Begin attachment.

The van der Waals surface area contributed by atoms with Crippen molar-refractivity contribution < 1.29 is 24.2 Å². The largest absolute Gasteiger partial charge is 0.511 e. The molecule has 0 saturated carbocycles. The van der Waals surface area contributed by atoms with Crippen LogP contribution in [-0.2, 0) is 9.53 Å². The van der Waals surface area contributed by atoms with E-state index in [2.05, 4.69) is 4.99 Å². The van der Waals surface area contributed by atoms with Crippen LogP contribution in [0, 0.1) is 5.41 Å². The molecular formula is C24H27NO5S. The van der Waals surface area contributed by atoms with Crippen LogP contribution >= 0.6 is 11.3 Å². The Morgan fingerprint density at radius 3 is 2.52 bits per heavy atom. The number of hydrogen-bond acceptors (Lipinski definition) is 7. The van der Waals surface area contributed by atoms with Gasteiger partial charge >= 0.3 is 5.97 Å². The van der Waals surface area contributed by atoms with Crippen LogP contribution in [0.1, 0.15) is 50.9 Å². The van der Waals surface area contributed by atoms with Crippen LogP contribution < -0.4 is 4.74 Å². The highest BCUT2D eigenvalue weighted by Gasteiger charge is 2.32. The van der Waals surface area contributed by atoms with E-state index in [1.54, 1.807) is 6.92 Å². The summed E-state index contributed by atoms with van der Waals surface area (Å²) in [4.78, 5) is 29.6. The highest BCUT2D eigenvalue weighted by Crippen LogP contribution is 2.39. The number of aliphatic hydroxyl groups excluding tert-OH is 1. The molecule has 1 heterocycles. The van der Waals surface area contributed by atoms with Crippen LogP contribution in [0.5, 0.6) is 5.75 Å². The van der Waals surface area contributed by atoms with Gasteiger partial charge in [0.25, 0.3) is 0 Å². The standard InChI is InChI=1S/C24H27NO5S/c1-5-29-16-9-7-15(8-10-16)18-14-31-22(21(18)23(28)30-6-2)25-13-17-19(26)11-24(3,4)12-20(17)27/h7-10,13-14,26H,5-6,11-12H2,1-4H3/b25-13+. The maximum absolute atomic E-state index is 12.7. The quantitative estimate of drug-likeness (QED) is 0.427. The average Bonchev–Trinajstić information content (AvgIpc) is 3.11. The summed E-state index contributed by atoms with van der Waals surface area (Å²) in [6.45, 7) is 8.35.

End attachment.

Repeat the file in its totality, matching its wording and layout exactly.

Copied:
The van der Waals surface area contributed by atoms with Crippen molar-refractivity contribution < 1.29 is 24.2 Å². The largest absolute Gasteiger partial charge is 0.511 e. The molecule has 0 saturated carbocycles. The van der Waals surface area contributed by atoms with Crippen LogP contribution in [-0.2, 0) is 9.53 Å². The van der Waals surface area contributed by atoms with E-state index in [2.05, 4.69) is 4.99 Å². The van der Waals surface area contributed by atoms with Crippen LogP contribution in [0, 0.1) is 5.41 Å². The molecular formula is C24H27NO5S. The van der Waals surface area contributed by atoms with Crippen LogP contribution >= 0.6 is 11.3 Å². The Morgan fingerprint density at radius 3 is 2.52 bits per heavy atom. The number of hydrogen-bond acceptors (Lipinski definition) is 7. The van der Waals surface area contributed by atoms with Gasteiger partial charge >= 0.3 is 5.97 Å². The van der Waals surface area contributed by atoms with Crippen LogP contribution in [0.1, 0.15) is 50.9 Å². The van der Waals surface area contributed by atoms with Crippen LogP contribution < -0.4 is 4.74 Å². The highest BCUT2D eigenvalue weighted by Gasteiger charge is 2.32. The van der Waals surface area contributed by atoms with E-state index in [1.54, 1.807) is 6.92 Å². The summed E-state index contributed by atoms with van der Waals surface area (Å²) in [4.78, 5) is 29.6. The highest BCUT2D eigenvalue weighted by Crippen LogP contribution is 2.39. The number of aliphatic hydroxyl groups excluding tert-OH is 1. The molecule has 1 heterocycles. The van der Waals surface area contributed by atoms with Crippen LogP contribution in [0.5, 0.6) is 5.75 Å². The van der Waals surface area contributed by atoms with Gasteiger partial charge in [0.25, 0.3) is 0 Å². The standard InChI is InChI=1S/C24H27NO5S/c1-5-29-16-9-7-15(8-10-16)18-14-31-22(21(18)23(28)30-6-2)25-13-17-19(26)11-24(3,4)12-20(17)27/h7-10,13-14,26H,5-6,11-12H2,1-4H3/b25-13+. The maximum absolute atomic E-state index is 12.7. The quantitative estimate of drug-likeness (QED) is 0.427. The average Bonchev–Trinajstić information content (AvgIpc) is 3.11. The summed E-state index contributed by atoms with van der Waals surface area (Å²) in [6.45, 7) is 8.35.